Obama’s latest GLBT employment protection pledge is an empty promise.

Last week, President Obama chose not to enact an executive order that would have prohibited discrimination against the GLBT employees of federal contractors. Obama’s recent refusal is indicative of a much larger problem: the president and the government’s apparent apathy toward protecting gay workers.

Through a spokesperson, Obama said that instead of focusing specifically on the employees of federal contractors, he would try to push ENDA, or the Employment Non-Discrimination Act, so that every GLBT employee in America would receive protection. Isn’t that nice?

In reality, Obama’s pledge of support for ENDA is an empty promise. For one thing, he is not going to push any GLBT issues, if he even addresses them, during an election year. By my estimation, Obama isn’t going to turn his attention, assuming he is re-elected, to any gay rights initiatives until a year from now, and that’s being optimistic. Second of all, the House of Representatives is currently controlled by Republicans, and to put it simply, something like ENDA ain’t gonna fly right now.

Moreover, the unfortunate truth about ENDA is that it was first introduced in the early 1990s, and it’s been kicked around every year in Congress since then. 2009 was a particularly bad year for ENDA as it died more quickly than usual in the House after gender identity was added alongside sexual orientation as a protected demographic. 2009 was also Obama’s first year in office, so it’s clear how much pull he has had over the issue.

Legislation prohibiting discrimination against GLBT employees has existed since 1974 — that’s almost 40 years of inaction! It frustrates me that Obama, who is arguably the most GLBT-friendly U.S. president ever, keeps pushing employee protection aside. He’s been in office for just over three years, and he has done nothing about workplace discrimination. Is it going to be three more years before there is any progress on this issue? I sure hope not.

3 thoughts on “Obama’s latest GLBT employment protection pledge is an empty promise.

  1. I like that you (especially with you being you) put the G before the L. I know it’s part of a long-ingrained man-first aspect of English and many languages (where the male term is used generically [except, curiously, with the case of farm animals: cow, chicken, etc.]), but since *some* (it doesn’t matter how many, even 1%) lesbians may identify with the word “gay”, and no gay men identify as lesbians, LGBT over GLBT never made any sense to me…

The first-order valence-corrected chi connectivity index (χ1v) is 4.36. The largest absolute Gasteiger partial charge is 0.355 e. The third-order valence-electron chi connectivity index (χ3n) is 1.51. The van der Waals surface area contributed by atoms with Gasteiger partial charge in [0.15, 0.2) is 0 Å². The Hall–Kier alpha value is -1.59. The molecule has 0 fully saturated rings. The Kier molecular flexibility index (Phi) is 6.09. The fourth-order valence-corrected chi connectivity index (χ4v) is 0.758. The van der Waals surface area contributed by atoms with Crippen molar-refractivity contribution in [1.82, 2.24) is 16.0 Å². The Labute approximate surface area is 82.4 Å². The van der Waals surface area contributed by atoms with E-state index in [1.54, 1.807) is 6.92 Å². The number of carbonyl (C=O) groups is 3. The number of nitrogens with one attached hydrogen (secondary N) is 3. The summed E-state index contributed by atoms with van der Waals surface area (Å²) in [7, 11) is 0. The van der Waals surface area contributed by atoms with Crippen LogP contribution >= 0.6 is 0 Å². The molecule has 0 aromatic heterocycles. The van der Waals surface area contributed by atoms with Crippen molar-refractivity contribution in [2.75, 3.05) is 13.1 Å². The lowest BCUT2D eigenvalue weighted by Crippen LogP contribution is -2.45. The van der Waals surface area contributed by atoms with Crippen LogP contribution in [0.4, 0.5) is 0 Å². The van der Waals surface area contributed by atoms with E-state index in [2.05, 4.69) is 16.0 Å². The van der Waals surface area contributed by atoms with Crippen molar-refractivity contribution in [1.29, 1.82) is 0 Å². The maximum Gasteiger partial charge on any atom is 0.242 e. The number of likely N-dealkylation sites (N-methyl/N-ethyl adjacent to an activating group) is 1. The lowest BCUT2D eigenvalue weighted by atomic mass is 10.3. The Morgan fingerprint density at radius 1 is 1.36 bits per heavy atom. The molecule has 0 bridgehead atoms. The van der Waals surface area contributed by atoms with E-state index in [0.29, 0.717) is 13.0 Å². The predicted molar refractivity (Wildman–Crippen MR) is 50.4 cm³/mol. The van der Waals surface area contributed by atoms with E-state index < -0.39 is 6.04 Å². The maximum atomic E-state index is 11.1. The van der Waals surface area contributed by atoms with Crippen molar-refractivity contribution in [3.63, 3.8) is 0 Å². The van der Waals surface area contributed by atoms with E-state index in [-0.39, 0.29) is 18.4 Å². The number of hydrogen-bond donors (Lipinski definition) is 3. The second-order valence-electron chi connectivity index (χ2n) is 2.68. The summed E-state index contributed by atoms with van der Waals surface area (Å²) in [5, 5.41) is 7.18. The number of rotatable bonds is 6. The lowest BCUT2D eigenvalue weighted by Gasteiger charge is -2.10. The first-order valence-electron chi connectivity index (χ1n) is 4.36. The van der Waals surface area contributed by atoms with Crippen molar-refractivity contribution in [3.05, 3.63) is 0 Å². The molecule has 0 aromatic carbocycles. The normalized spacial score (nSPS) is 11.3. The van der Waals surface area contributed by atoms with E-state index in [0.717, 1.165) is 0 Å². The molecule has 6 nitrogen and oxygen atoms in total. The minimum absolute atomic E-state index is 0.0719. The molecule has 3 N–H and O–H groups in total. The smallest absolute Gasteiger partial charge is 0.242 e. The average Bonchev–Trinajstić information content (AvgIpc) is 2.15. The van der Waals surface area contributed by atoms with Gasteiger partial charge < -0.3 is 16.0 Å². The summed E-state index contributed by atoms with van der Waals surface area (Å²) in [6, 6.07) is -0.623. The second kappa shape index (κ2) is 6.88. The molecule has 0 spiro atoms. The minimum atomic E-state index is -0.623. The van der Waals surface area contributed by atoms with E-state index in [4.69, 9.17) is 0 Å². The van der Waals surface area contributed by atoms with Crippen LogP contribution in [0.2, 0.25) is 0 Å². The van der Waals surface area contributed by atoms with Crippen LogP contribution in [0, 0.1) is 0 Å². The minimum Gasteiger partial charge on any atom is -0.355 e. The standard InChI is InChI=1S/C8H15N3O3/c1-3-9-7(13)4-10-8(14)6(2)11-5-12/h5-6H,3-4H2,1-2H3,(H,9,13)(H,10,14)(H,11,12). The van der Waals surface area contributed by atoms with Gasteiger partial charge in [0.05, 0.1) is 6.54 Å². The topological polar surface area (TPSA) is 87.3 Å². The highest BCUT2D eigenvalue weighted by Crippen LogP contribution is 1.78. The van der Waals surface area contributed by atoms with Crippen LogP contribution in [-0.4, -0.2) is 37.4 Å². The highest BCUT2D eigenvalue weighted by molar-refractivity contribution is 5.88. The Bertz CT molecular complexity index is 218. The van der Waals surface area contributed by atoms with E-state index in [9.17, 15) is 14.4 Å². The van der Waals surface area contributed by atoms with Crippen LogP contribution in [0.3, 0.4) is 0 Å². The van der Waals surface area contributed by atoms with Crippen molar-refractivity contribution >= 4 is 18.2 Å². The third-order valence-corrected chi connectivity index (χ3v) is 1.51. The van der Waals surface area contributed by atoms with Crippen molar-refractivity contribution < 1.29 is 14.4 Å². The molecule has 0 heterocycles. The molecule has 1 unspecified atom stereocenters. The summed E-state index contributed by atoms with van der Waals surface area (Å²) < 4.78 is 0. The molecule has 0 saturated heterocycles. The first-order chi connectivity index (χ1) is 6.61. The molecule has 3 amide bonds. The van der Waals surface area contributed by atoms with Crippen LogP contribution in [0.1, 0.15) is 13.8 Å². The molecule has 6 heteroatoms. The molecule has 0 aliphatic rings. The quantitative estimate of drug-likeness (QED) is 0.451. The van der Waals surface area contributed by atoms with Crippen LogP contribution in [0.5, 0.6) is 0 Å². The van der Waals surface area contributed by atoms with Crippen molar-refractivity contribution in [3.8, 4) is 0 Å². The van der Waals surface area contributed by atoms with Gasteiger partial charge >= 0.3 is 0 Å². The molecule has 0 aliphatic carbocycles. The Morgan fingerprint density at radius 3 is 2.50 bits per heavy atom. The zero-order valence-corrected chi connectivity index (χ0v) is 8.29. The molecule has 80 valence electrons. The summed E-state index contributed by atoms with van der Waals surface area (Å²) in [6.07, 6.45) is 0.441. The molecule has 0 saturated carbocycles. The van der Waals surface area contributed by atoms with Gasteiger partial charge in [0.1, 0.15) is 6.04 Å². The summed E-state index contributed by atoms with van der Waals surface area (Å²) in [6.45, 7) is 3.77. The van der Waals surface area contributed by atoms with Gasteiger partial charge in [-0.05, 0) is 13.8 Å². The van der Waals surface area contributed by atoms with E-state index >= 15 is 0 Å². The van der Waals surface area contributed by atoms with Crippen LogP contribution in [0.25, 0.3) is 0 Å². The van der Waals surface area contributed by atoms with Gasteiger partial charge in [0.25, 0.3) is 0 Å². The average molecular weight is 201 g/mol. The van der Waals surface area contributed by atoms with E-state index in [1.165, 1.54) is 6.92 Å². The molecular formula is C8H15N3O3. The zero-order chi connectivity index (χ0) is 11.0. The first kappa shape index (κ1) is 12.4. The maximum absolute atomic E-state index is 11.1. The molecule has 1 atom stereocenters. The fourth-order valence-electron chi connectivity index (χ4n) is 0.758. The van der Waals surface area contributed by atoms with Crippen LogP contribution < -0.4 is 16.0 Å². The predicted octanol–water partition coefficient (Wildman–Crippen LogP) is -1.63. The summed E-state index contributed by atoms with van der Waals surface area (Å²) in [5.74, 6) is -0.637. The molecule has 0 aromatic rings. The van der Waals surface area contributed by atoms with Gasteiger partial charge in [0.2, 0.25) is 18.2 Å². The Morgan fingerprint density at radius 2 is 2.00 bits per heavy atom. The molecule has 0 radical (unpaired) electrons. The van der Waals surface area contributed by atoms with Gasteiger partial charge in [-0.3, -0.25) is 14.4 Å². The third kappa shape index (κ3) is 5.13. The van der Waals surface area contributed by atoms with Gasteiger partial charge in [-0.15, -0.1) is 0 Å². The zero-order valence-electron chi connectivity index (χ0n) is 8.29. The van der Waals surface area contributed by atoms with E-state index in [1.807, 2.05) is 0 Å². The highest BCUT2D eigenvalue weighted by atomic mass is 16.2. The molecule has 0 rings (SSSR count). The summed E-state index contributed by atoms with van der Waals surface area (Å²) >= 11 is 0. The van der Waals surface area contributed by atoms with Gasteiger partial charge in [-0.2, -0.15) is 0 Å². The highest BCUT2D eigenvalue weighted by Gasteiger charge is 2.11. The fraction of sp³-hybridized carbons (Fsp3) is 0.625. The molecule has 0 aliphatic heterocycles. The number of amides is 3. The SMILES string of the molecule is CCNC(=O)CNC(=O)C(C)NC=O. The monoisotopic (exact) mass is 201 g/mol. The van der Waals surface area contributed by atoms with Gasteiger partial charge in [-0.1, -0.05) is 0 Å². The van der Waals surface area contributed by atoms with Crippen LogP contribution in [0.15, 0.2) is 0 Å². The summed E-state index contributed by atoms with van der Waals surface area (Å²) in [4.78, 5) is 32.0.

• That crossed my mind, to be honest. I don’t really like GLBT or LGBT because both forms still leave out a lot of groups. Personally, I would prefer to use queer as the catch-all (it’s also how I truly identify). However, GLBT is so common, even straight people immediately knows what it means. The Alphabet Soup Problem (GLBT..QQIAA), as I like to call it, is worth a blog post by itself.

      • I prefer the use of queer as well, but the use of certain terms over others definitely gets complicated. I feel like what I’ve noticed within the community, particularly in the last couple of years, is a much more individualized sense of identity rather than adhering to particular “umbrella” categories. For instance, certain trans individuals might denounce others as “not speaking for them,” even though we as allies might think of them in the same way. It’s an interesting development, though it certainly creates a new challenge those outside the community/communities.

        Anyway, thanks for this piece. While I appreciate the alleged sentiment behind Obama’s decision, I think ultimately he’s being too idealistic. And I don’t necessarily believe that enacting the executive order would have been “settling” the issue, though I could see others thinking that.

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